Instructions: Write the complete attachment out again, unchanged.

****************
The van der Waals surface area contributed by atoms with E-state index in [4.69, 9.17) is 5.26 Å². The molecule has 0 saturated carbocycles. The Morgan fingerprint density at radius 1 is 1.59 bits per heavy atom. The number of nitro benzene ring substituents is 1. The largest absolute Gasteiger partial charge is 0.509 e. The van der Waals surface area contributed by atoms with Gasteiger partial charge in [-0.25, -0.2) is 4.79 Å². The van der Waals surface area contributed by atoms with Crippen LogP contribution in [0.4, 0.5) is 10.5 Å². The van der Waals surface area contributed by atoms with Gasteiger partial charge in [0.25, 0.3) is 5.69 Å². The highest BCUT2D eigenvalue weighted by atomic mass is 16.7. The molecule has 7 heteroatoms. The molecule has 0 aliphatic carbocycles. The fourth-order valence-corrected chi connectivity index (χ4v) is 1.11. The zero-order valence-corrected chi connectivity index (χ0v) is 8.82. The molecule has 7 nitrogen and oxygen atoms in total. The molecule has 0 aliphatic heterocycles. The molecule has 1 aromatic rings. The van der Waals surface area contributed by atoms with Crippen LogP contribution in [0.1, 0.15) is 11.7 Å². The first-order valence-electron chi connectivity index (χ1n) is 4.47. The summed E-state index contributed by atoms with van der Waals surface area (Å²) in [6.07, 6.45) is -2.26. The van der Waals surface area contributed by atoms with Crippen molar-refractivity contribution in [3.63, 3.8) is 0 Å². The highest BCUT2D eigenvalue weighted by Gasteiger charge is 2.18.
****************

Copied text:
The van der Waals surface area contributed by atoms with E-state index in [4.69, 9.17) is 5.26 Å². The molecule has 0 saturated carbocycles. The Morgan fingerprint density at radius 1 is 1.59 bits per heavy atom. The number of nitro benzene ring substituents is 1. The largest absolute Gasteiger partial charge is 0.509 e. The van der Waals surface area contributed by atoms with Gasteiger partial charge in [-0.25, -0.2) is 4.79 Å². The van der Waals surface area contributed by atoms with Crippen LogP contribution in [0.4, 0.5) is 10.5 Å². The van der Waals surface area contributed by atoms with Gasteiger partial charge in [0.25, 0.3) is 5.69 Å². The highest BCUT2D eigenvalue weighted by atomic mass is 16.7. The molecule has 7 heteroatoms. The molecule has 0 aliphatic carbocycles. The fourth-order valence-corrected chi connectivity index (χ4v) is 1.11. The zero-order valence-corrected chi connectivity index (χ0v) is 8.82. The molecule has 7 nitrogen and oxygen atoms in total. The molecule has 0 aliphatic heterocycles. The molecule has 1 aromatic rings. The van der Waals surface area contributed by atoms with Crippen LogP contribution in [0.1, 0.15) is 11.7 Å². The first-order valence-electron chi connectivity index (χ1n) is 4.47. The summed E-state index contributed by atoms with van der Waals surface area (Å²) in [6.07, 6.45) is -2.26. The van der Waals surface area contributed by atoms with Crippen molar-refractivity contribution in [3.63, 3.8) is 0 Å². The highest BCUT2D eigenvalue weighted by Gasteiger charge is 2.18.